[extropy-chat] Re: [SOCIO] Cooperation and diversity

Jef Allbright jef at jefallbright.net
Tue Apr 26 13:24:40 UTC 2005

Dirk Bruere wrote:

> Jef Allbright wrote:
>> Dirk Bruere wrote:
>>> Jef Allbright wrote:
>>>> Rather, we can expect *increased* diversity, but within an 
>>>> increasingly aware cultural framework that recognizes and promotes 
>>>> the enhanced value of cooperative interaction among diverse agents.
>>> I think that the opposite is likely.
>>> That with increasing diversity there will come a massive, and 
>>> polarised, competition between new Human species.
>>> Racism writ larger than ever.
>>> Those who don't 'look after their own' preferentially will lose out 
>>> to those who do.
>> Dirk, cooperative advantage is fundamental to competitive success at 
>> all scales of organization, from the subatomic through prebiological 
>> and biological to cultural.
>> Do you not think these hypothetical separatists would have some 
>> interests in common, and find ways to cooperate, even temporarily, to 
>> overcome others less organized?  Do you not think that those who find 
>> themselves at a disadvantage would tend to adapt and cooperate rather 
>> than be destroyed?
>> Why do you speculate that these "new humans", more advanced than us, 
>> would recapitulate evolutionary growth from isolated biological 
>> organisms to cooperative cultural organisms?
>> "Looking out for your own" is the essence of morality, and in the 
>> broader sense means converting your potential enemies into trading 
>> partners rather than destroying them.
> The only morality will be game theory .
> If it is cost effective to trade, then trade.
> If it is cost effective to annihilate the opposition then that's what 
> will happen.
> Why do you expect evolutionary pressures to cease or expect some kind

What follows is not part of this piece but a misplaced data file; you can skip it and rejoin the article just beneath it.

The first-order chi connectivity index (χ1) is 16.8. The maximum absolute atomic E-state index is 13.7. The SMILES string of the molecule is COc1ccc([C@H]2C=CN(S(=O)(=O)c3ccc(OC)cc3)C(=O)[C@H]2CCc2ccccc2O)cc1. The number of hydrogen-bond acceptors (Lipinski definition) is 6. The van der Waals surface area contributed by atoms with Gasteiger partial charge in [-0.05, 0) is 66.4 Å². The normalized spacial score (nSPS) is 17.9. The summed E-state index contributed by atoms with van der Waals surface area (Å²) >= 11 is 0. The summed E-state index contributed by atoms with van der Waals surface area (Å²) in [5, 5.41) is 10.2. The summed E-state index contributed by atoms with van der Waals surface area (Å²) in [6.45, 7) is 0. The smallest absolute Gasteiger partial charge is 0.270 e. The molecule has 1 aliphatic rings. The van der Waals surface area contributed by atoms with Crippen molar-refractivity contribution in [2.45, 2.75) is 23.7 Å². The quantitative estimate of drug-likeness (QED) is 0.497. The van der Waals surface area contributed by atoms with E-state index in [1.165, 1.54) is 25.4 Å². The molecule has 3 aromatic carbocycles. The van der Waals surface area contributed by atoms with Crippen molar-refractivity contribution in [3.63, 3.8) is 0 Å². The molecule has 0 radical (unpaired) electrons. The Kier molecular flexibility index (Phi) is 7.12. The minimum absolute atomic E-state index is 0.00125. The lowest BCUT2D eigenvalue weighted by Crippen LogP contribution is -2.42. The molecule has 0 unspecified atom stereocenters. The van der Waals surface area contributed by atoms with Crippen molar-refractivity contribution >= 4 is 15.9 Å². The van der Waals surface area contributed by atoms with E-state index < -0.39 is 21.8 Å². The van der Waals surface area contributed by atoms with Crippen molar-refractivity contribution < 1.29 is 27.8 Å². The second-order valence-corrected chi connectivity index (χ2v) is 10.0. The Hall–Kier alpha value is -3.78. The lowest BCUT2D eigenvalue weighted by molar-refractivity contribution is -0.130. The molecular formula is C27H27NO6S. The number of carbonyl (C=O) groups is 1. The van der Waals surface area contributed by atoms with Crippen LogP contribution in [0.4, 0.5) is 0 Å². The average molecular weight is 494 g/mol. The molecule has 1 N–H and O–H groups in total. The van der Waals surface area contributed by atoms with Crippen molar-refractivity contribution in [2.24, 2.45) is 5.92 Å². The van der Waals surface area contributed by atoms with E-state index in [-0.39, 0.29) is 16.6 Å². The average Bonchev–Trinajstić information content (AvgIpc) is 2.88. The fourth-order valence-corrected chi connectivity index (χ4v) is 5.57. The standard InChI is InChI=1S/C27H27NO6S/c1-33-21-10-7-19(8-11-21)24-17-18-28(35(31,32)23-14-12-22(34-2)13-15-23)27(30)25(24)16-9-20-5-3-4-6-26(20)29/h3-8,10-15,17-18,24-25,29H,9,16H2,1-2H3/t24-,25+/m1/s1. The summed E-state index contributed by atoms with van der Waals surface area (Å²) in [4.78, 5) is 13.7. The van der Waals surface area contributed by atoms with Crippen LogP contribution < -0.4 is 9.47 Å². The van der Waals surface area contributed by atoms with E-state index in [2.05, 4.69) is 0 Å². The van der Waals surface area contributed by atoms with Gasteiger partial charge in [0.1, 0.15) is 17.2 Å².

> of universal morality beyond game theory?
Interesting, your basic assertions match mine, but then you conclude 
that we disagree.

I too think it's all about game theory, but keeping in mind that most 
games are presented within artificially narrow context, so one tends to 
see the pieces but not the greater pattern, and paradox rather than a 
coherent whole.

There's a time to trade and a time to annihilate, each in the near-term 
smaller scale, but overall evolutionary growth favors synergy.  
Competition at one scale can be seen as cooperation at a larger scale 
since it tends to produce systems that are more robust than what 
preceded them. Whether it's two hydrogen and one oxygen atom forming 
water, mitochondria working within the machinery of our cells, or groups 
of humans working together to do what no subgroup could do alone, each 
instance of "cooperation", or synergy, results in a system with greater 
degrees of freedom--greater probable survival value--than before. 

As I've said, looking out for Self is of the essence in morality, as it 
is with game theory. For an agent not to look out for its own interests 
(as it sees them) would be irrational or insane.  But wisdom is seeing 
Self in the bigger picture.  For any given context, what is considered 
"moral" (by that subjective agent) is what works.  And over increasing 
context (of actors and interactions) what increasingly works is 
considered increasingly moral.

Dirk, I'm arguing *for* evolutionary theory, and saying that 
synergy--what we call "cooperation" when it's between agents--is 
fundamental to survival and growth of any evolving system.

- Jef

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